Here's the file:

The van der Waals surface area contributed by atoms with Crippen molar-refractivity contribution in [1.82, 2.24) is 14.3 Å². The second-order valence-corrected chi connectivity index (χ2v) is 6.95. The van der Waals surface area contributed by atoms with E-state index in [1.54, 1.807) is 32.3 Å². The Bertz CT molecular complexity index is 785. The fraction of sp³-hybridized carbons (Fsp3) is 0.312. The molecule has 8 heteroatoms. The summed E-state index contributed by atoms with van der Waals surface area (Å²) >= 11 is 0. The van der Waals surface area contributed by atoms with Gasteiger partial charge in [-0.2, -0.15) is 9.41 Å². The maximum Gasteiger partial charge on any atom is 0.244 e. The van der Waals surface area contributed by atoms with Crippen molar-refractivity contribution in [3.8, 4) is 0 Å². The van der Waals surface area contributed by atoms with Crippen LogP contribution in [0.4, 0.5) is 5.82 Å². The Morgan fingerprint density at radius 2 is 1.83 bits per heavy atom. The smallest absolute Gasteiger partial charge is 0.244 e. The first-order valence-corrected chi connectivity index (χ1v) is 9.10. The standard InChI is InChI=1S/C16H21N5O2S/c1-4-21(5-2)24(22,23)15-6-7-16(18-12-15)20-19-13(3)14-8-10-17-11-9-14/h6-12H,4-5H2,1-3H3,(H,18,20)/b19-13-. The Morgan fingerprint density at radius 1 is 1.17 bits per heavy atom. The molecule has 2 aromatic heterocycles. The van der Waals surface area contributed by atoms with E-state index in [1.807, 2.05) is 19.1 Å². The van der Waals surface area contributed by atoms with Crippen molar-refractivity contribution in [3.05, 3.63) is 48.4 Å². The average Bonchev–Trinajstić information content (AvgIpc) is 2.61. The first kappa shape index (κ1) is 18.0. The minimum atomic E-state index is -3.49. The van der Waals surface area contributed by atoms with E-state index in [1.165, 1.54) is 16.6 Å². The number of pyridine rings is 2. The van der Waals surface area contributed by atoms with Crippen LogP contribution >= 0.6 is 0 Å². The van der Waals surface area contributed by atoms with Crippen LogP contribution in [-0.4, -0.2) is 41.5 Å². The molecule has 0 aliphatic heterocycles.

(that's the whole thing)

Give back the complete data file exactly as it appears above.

The van der Waals surface area contributed by atoms with Crippen molar-refractivity contribution in [1.82, 2.24) is 14.3 Å². The second-order valence-corrected chi connectivity index (χ2v) is 6.95. The van der Waals surface area contributed by atoms with E-state index in [1.54, 1.807) is 32.3 Å². The Bertz CT molecular complexity index is 785. The fraction of sp³-hybridized carbons (Fsp3) is 0.312. The molecule has 8 heteroatoms. The summed E-state index contributed by atoms with van der Waals surface area (Å²) >= 11 is 0. The van der Waals surface area contributed by atoms with Gasteiger partial charge in [-0.2, -0.15) is 9.41 Å². The maximum Gasteiger partial charge on any atom is 0.244 e. The van der Waals surface area contributed by atoms with Crippen molar-refractivity contribution in [3.8, 4) is 0 Å². The van der Waals surface area contributed by atoms with Crippen LogP contribution in [0.4, 0.5) is 5.82 Å². The Morgan fingerprint density at radius 2 is 1.83 bits per heavy atom. The smallest absolute Gasteiger partial charge is 0.244 e. The first-order valence-corrected chi connectivity index (χ1v) is 9.10. The standard InChI is InChI=1S/C16H21N5O2S/c1-4-21(5-2)24(22,23)15-6-7-16(18-12-15)20-19-13(3)14-8-10-17-11-9-14/h6-12H,4-5H2,1-3H3,(H,18,20)/b19-13-. The Morgan fingerprint density at radius 1 is 1.17 bits per heavy atom. The molecule has 2 aromatic heterocycles. The van der Waals surface area contributed by atoms with E-state index in [1.807, 2.05) is 19.1 Å². The van der Waals surface area contributed by atoms with Crippen molar-refractivity contribution in [3.05, 3.63) is 48.4 Å². The average Bonchev–Trinajstić information content (AvgIpc) is 2.61. The first kappa shape index (κ1) is 18.0. The minimum atomic E-state index is -3.49. The van der Waals surface area contributed by atoms with E-state index in [1.165, 1.54) is 16.6 Å². The number of pyridine rings is 2. The van der Waals surface area contributed by atoms with Crippen LogP contribution >= 0.6 is 0 Å². The van der Waals surface area contributed by atoms with Crippen LogP contribution in [-0.4, -0.2) is 41.5 Å². The molecule has 0 aliphatic heterocycles.